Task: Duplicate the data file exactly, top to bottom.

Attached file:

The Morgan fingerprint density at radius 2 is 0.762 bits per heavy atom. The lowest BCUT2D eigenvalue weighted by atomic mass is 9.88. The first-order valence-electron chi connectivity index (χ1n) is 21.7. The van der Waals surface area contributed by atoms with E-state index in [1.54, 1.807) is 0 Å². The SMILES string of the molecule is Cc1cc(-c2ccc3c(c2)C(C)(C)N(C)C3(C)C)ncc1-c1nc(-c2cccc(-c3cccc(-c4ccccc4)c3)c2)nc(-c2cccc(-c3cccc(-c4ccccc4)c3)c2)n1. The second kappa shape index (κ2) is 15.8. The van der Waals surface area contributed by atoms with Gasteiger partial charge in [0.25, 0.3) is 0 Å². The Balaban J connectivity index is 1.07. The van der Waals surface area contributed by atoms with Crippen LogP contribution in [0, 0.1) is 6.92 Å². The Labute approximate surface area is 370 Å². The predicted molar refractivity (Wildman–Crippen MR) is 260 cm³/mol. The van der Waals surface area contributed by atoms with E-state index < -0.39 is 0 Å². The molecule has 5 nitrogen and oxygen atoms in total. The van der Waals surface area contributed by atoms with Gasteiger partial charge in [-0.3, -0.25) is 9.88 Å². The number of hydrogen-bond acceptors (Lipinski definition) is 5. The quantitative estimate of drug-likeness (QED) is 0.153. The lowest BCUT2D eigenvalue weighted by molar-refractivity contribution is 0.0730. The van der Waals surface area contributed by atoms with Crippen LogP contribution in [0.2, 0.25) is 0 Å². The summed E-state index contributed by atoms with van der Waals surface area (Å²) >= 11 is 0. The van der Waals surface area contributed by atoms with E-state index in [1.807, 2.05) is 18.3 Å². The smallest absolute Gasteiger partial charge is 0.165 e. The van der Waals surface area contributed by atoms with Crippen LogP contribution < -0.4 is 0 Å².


The Morgan fingerprint density at radius 2 is 0.762 bits per heavy atom. The lowest BCUT2D eigenvalue weighted by atomic mass is 9.88. The first-order valence-electron chi connectivity index (χ1n) is 21.7. The van der Waals surface area contributed by atoms with E-state index in [1.54, 1.807) is 0 Å². The SMILES string of the molecule is Cc1cc(-c2ccc3c(c2)C(C)(C)N(C)C3(C)C)ncc1-c1nc(-c2cccc(-c3cccc(-c4ccccc4)c3)c2)nc(-c2cccc(-c3cccc(-c4ccccc4)c3)c2)n1. The second kappa shape index (κ2) is 15.8. The van der Waals surface area contributed by atoms with Gasteiger partial charge in [0.25, 0.3) is 0 Å². The Balaban J connectivity index is 1.07. The van der Waals surface area contributed by atoms with Crippen LogP contribution in [0, 0.1) is 6.92 Å². The Labute approximate surface area is 370 Å². The predicted molar refractivity (Wildman–Crippen MR) is 260 cm³/mol. The van der Waals surface area contributed by atoms with E-state index < -0.39 is 0 Å². The molecule has 5 nitrogen and oxygen atoms in total. The van der Waals surface area contributed by atoms with Gasteiger partial charge in [-0.3, -0.25) is 9.88 Å². The number of hydrogen-bond acceptors (Lipinski definition) is 5. The quantitative estimate of drug-likeness (QED) is 0.153. The lowest BCUT2D eigenvalue weighted by molar-refractivity contribution is 0.0730. The van der Waals surface area contributed by atoms with Crippen LogP contribution in [0.2, 0.25) is 0 Å². The summed E-state index contributed by atoms with van der Waals surface area (Å²) >= 11 is 0. The van der Waals surface area contributed by atoms with E-state index in [1.807, 2.05) is 18.3 Å². The smallest absolute Gasteiger partial charge is 0.165 e. The van der Waals surface area contributed by atoms with Crippen LogP contribution < -0.4 is 0 Å².